Friday, 16 September 2016

Early colonization

The first Americans

The term ‘discovery of America’ is misleading. It implies that the continent was waiting to be discovered by Europeans, when it was already populated. The first human settlers in America were nomadic hunters, who had crossed the Bering Straits into Alaska on a land bridge at least 13,500 years ago though possibly much earlier. 
One theory of how humans
crossed into America
They were incorrectly identified by Columbus as ‘Indians’. These early Americans formed a diverse range of cultures and peoples, using almost four hundred different languages.  In present-day New Mexico the Anasazi built settlements called puebloscrafted jewellery and decorated pottery.

Along the Atlantic coast other groups engaged in hunting, farming, and fishing. In what is now upstate New York the Iroquois Federation of five large tribes came together some time after 1450. By 1500 the North American population comprised an estimated seen to ten million people.   

The age of European exploration

These civilisations came under threat with the arrival of the Europeans at the end of the fifteenth century. The Europeans immediately claimed ownership of ‘America’, so that in 1494 the Pope was forced to intervene. Alexander VI had divided the New World along an imaginary north-south line that ran 370 leagues west of the Azores (about 46°30 west of the Greenwich meridian). This gave Portugal control over the established routes to the West Indies and enabled it to claim Brazil when it was discovered in 1500. Spain was able to claim possession of any discoveries made in North and South America west of modern Brazil.

The Europeans exported their diseases into the new world. The Arawak/Taino population of Hispaniola (Haiti) estimated at 300,000 to 1 million in 1492 all but disappeared within the space of fifty years. The population of Mexico fell by 90 per cent in the sixteenth century.   The surviving indigenous people were ripe for exploitation, made to work in the mines, or on the large estates. They were also subject to conversion and the Spaniards in particular made strenuous efforts to eradicate the indigenous culture or else to remould it in a Catholic direction, as can be seen in the cult of Our Lady of Guadalupe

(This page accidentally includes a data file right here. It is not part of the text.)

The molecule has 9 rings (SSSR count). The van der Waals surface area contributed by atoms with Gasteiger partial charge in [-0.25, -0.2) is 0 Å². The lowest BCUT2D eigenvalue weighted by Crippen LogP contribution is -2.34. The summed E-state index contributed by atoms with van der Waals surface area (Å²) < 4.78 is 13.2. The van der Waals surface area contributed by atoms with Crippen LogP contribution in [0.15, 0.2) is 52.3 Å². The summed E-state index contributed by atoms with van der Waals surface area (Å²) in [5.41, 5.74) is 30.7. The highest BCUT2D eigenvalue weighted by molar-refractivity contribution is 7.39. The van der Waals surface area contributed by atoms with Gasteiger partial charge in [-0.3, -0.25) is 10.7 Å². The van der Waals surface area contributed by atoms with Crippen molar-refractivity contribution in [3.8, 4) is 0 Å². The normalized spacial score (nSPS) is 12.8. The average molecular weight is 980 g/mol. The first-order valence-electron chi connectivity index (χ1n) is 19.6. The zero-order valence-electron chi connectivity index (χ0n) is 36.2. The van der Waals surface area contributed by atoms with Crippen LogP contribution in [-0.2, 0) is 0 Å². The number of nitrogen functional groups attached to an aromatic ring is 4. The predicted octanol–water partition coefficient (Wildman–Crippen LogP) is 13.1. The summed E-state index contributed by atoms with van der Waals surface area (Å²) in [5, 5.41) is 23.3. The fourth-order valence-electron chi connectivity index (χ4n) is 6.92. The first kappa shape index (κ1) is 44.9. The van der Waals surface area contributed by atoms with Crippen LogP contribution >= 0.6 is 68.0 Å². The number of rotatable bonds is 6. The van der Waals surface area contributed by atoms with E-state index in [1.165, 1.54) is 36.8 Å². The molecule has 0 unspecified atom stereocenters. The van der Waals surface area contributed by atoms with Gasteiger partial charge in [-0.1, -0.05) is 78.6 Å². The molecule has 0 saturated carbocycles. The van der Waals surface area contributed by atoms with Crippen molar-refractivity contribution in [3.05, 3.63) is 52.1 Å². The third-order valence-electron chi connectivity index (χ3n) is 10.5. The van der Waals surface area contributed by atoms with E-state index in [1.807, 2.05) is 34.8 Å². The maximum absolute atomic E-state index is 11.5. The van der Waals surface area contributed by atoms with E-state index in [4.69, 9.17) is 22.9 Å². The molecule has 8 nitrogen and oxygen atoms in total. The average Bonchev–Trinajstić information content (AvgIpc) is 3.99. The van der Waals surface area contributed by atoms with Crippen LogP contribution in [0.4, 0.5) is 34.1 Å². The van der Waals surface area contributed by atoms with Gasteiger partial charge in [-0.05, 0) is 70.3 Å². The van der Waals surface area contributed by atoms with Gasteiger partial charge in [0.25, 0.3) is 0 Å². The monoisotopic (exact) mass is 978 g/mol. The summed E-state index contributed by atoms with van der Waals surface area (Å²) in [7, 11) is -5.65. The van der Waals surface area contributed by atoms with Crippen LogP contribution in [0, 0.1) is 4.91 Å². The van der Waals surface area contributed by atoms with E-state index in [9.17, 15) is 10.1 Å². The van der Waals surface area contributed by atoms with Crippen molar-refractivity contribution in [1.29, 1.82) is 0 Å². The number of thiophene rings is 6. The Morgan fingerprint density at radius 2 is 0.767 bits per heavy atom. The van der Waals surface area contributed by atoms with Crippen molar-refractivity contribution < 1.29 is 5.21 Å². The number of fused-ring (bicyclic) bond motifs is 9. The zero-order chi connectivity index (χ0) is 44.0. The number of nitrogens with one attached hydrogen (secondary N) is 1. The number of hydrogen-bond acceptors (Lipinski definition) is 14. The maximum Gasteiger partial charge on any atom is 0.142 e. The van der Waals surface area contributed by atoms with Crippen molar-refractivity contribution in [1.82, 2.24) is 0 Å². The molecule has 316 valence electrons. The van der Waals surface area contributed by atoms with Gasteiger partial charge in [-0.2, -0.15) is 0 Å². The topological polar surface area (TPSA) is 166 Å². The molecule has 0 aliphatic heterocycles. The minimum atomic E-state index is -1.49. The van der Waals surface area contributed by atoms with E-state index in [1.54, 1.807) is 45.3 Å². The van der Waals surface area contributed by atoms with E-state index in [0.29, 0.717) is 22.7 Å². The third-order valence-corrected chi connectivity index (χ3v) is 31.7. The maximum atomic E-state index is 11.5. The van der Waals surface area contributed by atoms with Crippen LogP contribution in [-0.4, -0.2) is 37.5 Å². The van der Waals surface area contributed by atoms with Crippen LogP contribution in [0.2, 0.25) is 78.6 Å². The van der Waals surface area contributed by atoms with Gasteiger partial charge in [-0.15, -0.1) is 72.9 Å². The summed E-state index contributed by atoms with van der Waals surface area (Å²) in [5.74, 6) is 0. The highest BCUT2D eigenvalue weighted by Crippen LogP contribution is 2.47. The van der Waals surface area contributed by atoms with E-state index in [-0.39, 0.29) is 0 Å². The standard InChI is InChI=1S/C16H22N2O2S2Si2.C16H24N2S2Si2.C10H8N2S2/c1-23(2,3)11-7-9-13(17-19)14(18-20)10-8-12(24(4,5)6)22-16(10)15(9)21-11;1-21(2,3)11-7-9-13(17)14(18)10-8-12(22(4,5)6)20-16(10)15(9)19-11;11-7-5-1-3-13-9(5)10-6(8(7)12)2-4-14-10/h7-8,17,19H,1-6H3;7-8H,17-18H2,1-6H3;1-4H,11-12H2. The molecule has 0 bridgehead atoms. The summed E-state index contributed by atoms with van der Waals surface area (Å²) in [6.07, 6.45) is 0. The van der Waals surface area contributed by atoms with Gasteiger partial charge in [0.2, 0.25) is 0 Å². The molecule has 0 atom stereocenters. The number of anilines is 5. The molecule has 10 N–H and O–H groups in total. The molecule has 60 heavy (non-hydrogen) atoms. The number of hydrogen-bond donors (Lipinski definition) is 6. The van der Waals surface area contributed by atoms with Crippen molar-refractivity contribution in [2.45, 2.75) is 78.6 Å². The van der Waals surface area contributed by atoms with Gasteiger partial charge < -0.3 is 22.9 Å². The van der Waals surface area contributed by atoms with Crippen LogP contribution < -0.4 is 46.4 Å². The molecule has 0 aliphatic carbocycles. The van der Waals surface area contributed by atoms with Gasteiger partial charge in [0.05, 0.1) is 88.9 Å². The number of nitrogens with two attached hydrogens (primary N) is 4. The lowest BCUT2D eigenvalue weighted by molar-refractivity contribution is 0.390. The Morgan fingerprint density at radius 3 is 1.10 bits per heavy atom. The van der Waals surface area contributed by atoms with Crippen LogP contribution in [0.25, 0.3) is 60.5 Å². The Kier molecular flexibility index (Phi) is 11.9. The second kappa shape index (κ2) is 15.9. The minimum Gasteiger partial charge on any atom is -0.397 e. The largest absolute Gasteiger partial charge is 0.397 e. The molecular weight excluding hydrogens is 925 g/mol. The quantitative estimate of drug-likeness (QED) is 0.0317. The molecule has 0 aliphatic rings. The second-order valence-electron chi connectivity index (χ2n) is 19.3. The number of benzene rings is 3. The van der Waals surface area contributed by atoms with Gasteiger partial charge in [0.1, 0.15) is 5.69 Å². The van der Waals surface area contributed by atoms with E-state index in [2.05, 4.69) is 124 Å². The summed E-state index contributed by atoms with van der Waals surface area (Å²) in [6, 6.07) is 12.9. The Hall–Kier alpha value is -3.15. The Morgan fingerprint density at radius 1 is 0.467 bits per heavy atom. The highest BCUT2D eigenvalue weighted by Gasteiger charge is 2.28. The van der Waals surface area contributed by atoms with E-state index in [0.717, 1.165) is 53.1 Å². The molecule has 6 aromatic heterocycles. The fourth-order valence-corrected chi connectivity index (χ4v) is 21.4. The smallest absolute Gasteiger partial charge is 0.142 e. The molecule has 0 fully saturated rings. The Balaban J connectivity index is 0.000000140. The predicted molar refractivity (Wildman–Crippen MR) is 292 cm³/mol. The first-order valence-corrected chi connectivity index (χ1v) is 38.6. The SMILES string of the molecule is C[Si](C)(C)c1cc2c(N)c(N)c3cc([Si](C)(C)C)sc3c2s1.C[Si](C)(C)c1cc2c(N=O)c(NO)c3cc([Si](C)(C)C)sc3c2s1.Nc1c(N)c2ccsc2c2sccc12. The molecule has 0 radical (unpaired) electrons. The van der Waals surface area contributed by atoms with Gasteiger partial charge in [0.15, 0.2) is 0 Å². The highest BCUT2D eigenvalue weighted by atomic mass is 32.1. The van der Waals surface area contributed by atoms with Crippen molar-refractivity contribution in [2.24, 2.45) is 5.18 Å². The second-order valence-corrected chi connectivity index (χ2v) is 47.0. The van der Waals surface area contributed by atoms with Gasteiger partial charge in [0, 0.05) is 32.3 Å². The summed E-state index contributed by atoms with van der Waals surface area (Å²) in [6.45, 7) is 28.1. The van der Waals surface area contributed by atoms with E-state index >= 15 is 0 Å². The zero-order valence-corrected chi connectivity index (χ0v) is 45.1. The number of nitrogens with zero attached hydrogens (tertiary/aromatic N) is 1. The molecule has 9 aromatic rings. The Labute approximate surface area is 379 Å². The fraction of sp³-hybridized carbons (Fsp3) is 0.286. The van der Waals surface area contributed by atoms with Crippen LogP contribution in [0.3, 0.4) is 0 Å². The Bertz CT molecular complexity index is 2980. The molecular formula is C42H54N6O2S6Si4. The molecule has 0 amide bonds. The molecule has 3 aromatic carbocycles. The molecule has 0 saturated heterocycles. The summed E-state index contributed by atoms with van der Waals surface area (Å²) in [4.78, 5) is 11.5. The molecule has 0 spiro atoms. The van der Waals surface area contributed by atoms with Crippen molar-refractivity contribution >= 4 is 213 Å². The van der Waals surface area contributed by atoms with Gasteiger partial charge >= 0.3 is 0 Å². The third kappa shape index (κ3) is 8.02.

The Europeans also exported their national rivalries. Almost from the start the English and the French were challenging Spanish dominance. England’s claim to territory in the New World was old before it was exploited. In 1497 Henry VII had sponsored the voyage of the Venetian explorer Giovanni Caboto (John Cabot) to ‘Newfoundland’. His enthusiastic reports opened the way for international rivalries over the region; early in the 16th century English, French, Basque, and Portuguese fishermen were contesting for catches. (It was probably Basque fishermen who named Cape Breton Island.)

Battista Agnese's map, c. 1544
The Europeans brought the printing press to the new world. Map-makers began to map what they knew of America, in particular, initially, to show the routes to the silver mines. This can be seen in Battista Agnese’s map of c. 1544. Its rather hazy depiction of what was to become the United States shows how much was still to be discovered.

By the sixteenth century the Spaniards were exploring the territory that became the United States. The earliest known exploration of Florida was made in 1513 by Juan Ponce de Léon,  then governor or Puerto Rico. In 1539 Hernando de Soto  landed on the west coast of Florida with 620 men and 220 horses. His expedition travelled north into Georgia, South Carolina, and Tennessee. In 1541 they reached the Mississippi River, crossed it and travelled westward through modern day Arkansas, Oklahoma, and Texas. 
Discovery of the Mississippi by William Henry Powell (1823–1879)
 This fanciful depiction hangs in the United States Capitol rotunda.

De Soto died on the expedition, which failed in its objective to acquire gold and establish colonies. But the Spaniards were the first Europeans to reach this part of North America. In 1565 they founded St Augustine, Florida, the first European town in the present-day United States. The colony included a fort, church, hospital fish market and over a hundred shops and houses, built decades before the first English settlements. 

In 1609 they founded Santa Fe in New Mexico. This became the first centre of mission activity in the south-west.  Missionaries, particularly Franciscans and Jesuits, established isolated missions, settlements in which the Indians were persuaded to live and to convert to Catholicism. By 1630 there were fifty Catholic churches and friaries in New Mexico and some 3,000 Spaniards. 

While the Spaniards were establishing their missions, other European powers arrived on the American Continent, notably the French and the English. 

The English in the New World